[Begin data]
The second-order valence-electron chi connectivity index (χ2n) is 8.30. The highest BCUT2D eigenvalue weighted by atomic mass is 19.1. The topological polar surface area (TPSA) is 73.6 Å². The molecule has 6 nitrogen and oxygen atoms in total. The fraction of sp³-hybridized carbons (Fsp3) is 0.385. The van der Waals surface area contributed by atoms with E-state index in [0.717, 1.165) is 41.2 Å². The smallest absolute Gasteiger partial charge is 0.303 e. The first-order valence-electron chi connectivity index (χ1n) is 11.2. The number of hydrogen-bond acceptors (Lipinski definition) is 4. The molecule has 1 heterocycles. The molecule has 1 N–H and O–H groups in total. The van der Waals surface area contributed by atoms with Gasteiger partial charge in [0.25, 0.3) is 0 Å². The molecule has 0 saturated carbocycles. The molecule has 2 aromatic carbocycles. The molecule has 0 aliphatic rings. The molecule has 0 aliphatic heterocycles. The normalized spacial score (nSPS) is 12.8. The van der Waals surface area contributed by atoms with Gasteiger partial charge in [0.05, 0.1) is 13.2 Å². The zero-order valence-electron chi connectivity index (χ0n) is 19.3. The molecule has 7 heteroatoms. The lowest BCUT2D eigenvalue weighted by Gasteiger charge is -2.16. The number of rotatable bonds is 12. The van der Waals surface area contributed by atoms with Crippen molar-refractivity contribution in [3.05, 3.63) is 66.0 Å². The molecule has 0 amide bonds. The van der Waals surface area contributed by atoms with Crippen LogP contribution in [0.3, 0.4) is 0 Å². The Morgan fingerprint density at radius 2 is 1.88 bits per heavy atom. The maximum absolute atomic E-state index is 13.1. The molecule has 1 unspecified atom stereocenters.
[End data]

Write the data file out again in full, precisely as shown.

The second-order valence-electron chi connectivity index (χ2n) is 8.30. The highest BCUT2D eigenvalue weighted by atomic mass is 19.1. The topological polar surface area (TPSA) is 73.6 Å². The molecule has 6 nitrogen and oxygen atoms in total. The fraction of sp³-hybridized carbons (Fsp3) is 0.385. The van der Waals surface area contributed by atoms with E-state index in [0.717, 1.165) is 41.2 Å². The smallest absolute Gasteiger partial charge is 0.303 e. The first-order valence-electron chi connectivity index (χ1n) is 11.2. The number of hydrogen-bond acceptors (Lipinski definition) is 4. The molecule has 1 heterocycles. The molecule has 1 N–H and O–H groups in total. The van der Waals surface area contributed by atoms with Gasteiger partial charge in [0.25, 0.3) is 0 Å². The molecule has 0 saturated carbocycles. The molecule has 2 aromatic carbocycles. The molecule has 0 aliphatic rings. The molecule has 0 aliphatic heterocycles. The normalized spacial score (nSPS) is 12.8. The van der Waals surface area contributed by atoms with Gasteiger partial charge in [0.05, 0.1) is 13.2 Å². The zero-order valence-electron chi connectivity index (χ0n) is 19.3. The molecule has 7 heteroatoms. The lowest BCUT2D eigenvalue weighted by Gasteiger charge is -2.16. The number of rotatable bonds is 12. The van der Waals surface area contributed by atoms with Crippen molar-refractivity contribution in [3.05, 3.63) is 66.0 Å². The molecule has 0 amide bonds. The van der Waals surface area contributed by atoms with Crippen LogP contribution in [0.3, 0.4) is 0 Å². The Morgan fingerprint density at radius 2 is 1.88 bits per heavy atom. The maximum absolute atomic E-state index is 13.1. The molecule has 1 unspecified atom stereocenters.